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Dutch Officials Struggle with Issuing a Formal Apology for 250 Years of Slavery

The Netherlands has been dealing with claims of systematic racism in its police force

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NETHERLANDS: The Netherlands is about to issue an official apology for its part in 250 years of slavery, but the move is threatening to stoke divisions within the nation and has been criticised as “complete nonsense” by others.

According to a parliamentary briefing, the prime minister, Mark Rutte, will make a public statement on December 19 that aims to “do honour to the meaning and experience of former slavery.”

It is widely believed that this will be an apology for the 250 years during which the Dutch used more than 600,000 people from Africa and Asia as slaves to finance an economic and cultural “Golden Age”—roughly 5% of the 12 million people held as slaves by Europeans from the 17th to the 19th century.

Plans call for spending €27 million on a slavery museum and €200 million on awareness initiatives, according to broadcaster NOS.

However, organisations like the Nationale Reparatie Commissie in Suriname, a country that was colonised by the Dutch, have previously objected to the Netherlands’ “hasty and tarnished” approach and lack of participation, which some people say has colonial overtones.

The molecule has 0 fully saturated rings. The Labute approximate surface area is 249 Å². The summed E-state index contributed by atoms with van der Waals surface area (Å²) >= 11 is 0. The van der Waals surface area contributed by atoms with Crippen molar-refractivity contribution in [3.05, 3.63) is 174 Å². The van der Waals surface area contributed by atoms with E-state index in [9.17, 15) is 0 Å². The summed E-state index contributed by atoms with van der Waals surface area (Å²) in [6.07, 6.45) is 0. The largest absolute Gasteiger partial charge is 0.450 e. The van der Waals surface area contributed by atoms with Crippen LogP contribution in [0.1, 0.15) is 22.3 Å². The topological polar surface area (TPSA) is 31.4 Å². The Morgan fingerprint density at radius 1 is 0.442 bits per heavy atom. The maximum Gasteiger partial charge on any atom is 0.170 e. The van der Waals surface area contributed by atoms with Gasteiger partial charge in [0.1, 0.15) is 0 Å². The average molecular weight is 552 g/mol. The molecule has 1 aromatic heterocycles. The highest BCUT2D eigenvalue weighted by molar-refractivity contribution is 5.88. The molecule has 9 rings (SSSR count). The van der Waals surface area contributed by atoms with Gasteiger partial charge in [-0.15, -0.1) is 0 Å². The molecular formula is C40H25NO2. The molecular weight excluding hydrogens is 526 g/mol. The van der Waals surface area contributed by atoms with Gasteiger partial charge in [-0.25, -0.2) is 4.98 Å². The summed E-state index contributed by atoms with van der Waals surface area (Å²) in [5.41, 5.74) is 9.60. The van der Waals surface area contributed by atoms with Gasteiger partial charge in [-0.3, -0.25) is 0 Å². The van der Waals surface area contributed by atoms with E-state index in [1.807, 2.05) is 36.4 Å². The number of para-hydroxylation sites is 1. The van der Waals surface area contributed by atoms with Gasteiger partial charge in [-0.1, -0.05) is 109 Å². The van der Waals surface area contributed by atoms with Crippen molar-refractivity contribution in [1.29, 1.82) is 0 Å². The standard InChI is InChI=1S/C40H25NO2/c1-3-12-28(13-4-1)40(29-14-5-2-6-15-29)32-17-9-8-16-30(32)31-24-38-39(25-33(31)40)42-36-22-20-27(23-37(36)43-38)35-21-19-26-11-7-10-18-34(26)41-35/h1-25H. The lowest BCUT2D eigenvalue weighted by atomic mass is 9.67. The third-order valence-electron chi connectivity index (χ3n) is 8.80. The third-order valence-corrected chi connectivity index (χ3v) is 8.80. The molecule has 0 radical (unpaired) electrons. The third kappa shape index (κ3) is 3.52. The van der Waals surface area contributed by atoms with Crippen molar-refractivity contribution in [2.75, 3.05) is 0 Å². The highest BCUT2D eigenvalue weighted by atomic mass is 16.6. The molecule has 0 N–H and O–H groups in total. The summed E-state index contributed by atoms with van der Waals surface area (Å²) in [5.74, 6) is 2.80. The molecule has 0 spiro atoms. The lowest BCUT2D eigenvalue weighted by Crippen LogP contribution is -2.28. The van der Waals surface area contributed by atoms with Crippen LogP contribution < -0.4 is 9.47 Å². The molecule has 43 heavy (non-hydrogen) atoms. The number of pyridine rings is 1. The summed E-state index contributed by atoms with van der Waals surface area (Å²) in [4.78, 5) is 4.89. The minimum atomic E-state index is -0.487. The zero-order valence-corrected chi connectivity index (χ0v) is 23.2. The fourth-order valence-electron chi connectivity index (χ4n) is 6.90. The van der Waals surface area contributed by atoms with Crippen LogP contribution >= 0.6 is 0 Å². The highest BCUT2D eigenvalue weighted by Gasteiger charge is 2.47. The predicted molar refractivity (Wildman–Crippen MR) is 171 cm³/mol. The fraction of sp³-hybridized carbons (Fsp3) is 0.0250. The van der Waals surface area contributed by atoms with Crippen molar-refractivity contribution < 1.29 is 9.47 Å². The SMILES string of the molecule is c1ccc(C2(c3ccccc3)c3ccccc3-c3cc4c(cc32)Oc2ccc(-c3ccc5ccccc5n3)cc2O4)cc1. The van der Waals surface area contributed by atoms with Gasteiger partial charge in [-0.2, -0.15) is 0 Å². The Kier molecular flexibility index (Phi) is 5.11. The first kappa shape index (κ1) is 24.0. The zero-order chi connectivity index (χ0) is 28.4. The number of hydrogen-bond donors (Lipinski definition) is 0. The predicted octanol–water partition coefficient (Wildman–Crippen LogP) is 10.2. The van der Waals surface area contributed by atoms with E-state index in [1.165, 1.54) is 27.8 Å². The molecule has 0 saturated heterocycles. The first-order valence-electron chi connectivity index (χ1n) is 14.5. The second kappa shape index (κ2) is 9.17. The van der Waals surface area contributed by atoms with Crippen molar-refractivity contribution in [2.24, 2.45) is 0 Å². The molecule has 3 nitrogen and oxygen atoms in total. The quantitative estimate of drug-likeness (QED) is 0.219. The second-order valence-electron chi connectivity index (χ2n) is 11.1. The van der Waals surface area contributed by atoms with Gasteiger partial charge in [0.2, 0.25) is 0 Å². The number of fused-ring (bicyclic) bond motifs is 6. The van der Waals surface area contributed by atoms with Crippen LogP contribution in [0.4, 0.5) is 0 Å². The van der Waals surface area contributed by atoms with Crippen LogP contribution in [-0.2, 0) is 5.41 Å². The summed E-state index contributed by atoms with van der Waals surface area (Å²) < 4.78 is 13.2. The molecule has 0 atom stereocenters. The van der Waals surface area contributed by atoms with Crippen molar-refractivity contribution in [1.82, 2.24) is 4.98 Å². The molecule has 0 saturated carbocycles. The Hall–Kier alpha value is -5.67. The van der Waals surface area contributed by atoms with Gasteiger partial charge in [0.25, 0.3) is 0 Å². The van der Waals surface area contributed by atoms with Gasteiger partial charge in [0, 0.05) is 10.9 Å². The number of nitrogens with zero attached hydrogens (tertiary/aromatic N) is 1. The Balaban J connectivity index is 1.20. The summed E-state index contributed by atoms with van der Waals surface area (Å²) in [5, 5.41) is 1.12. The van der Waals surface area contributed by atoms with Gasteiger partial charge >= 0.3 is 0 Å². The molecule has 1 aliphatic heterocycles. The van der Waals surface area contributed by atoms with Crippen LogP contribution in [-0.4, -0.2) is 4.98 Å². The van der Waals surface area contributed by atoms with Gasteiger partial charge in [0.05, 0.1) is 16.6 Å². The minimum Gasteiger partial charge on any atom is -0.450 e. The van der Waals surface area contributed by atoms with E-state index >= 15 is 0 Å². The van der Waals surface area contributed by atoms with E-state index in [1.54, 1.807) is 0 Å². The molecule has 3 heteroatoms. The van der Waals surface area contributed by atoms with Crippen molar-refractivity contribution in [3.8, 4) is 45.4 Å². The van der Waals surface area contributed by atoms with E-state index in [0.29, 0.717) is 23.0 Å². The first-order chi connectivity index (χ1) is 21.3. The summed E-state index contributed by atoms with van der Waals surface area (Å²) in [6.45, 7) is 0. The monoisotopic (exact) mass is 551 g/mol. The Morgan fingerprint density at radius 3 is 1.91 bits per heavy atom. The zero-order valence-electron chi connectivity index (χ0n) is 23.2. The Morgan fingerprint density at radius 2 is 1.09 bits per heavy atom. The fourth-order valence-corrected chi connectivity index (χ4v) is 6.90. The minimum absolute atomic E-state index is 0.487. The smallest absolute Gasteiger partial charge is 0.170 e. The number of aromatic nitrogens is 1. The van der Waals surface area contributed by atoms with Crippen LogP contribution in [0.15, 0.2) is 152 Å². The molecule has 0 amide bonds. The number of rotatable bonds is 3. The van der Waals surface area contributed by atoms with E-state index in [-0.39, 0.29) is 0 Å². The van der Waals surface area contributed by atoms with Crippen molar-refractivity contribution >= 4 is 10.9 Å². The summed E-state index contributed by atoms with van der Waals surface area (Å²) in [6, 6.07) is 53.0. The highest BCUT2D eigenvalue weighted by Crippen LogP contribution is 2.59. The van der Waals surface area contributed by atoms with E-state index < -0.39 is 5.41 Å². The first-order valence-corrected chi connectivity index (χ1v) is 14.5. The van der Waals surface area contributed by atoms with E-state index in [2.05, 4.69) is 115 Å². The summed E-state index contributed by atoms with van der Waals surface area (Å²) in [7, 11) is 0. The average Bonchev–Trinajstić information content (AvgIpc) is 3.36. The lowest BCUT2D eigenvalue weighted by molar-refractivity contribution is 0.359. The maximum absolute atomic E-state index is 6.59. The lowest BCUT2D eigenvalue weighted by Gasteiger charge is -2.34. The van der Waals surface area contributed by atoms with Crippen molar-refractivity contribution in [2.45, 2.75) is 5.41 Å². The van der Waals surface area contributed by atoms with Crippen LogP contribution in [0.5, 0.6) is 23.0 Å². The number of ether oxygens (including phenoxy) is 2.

However, there is increasing pressure for national government action. After a working group reported on a study trip to Suriname, Curaçao, and Bonaire in October, a parliamentary majority favoured issuing an official apology.

The mayors of Amsterdam, Rotterdam, Utrecht, and The Hague, as well as the leadership of De Nederlandsche Bank, have all expressed regret for their cities’ complicity in slavery and financial gain from it during the past 18 months.

According to research, 70% of the predominantly descendants of slaves African-Caribbean community in the Netherlands believe that an apology is crucial.

As a result, he asserted, “the persistent [absence] of an apology by the Dutch government has had more disruptive consequences for reconciliation than people seem to realize.”

The mayor of Utrecht, Sharon Dijksma, said it would be significant to acknowledge that the ruling class had unjustly benefited from trade with long-lasting effects.

An apology is appreciated, but Linda Nooitmeer, chair of NiNsee, the Dutch centre for the study of slavery, said it is simply the beginning of tackling inequality and providing equal opportunities for underrepresented groups of people.

Tendayi Achiume, the former UN envoy on racism, stated in 2020 that a self-image of “tolerance” was preventing the confronting of discrimination.

The Netherlands has been dealing with claims of systematic racism in its police force.

After tens of thousands of parents, many of whom were dual nationals, were wrongly accused of fraudulently receiving childcare benefits, deputy finance minister Marnix van Rij acknowledged there was institutional racism in the Dutch tax office earlier this year.

After King Charles III and the Prince of Wales both expressed “personal” and “profound” sorrow in speeches in Rwanda and Jamaica earlier this year, some people think the Dutch, one of the last western nations to abolish slavery, may set a precedent for the UK. The Netherlands abolished slavery on July 1, 1863.

Also Read: FIFA World Cup 2022: Netherlands Crushes US 3-1, Marching on to the Quarterfinals


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